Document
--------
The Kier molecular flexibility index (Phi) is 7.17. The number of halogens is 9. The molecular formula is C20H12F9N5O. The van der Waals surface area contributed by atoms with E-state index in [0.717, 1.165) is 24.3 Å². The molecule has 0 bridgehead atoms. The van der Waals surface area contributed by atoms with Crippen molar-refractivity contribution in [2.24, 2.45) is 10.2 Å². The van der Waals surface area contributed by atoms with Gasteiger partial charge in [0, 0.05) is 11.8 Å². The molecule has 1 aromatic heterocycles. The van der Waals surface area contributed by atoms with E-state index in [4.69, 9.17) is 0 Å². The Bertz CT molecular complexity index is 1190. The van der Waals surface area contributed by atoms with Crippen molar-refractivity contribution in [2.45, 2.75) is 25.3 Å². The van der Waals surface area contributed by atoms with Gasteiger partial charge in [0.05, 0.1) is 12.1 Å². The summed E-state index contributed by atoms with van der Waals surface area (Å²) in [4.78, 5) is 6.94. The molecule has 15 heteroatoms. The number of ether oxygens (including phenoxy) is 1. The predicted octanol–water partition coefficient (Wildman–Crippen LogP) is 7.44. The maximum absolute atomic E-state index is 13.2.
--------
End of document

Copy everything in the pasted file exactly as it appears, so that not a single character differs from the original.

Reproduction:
The Kier molecular flexibility index (Phi) is 7.17. The number of halogens is 9. The molecular formula is C20H12F9N5O. The van der Waals surface area contributed by atoms with E-state index in [0.717, 1.165) is 24.3 Å². The molecule has 0 bridgehead atoms. The van der Waals surface area contributed by atoms with Crippen molar-refractivity contribution in [2.24, 2.45) is 10.2 Å². The van der Waals surface area contributed by atoms with Gasteiger partial charge in [0, 0.05) is 11.8 Å². The molecule has 1 aromatic heterocycles. The van der Waals surface area contributed by atoms with E-state index in [4.69, 9.17) is 0 Å². The Bertz CT molecular complexity index is 1190. The van der Waals surface area contributed by atoms with Crippen molar-refractivity contribution in [2.45, 2.75) is 25.3 Å². The van der Waals surface area contributed by atoms with Gasteiger partial charge in [0.05, 0.1) is 12.1 Å². The summed E-state index contributed by atoms with van der Waals surface area (Å²) in [4.78, 5) is 6.94. The molecule has 15 heteroatoms. The number of ether oxygens (including phenoxy) is 1. The predicted octanol–water partition coefficient (Wildman–Crippen LogP) is 7.44. The maximum absolute atomic E-state index is 13.2.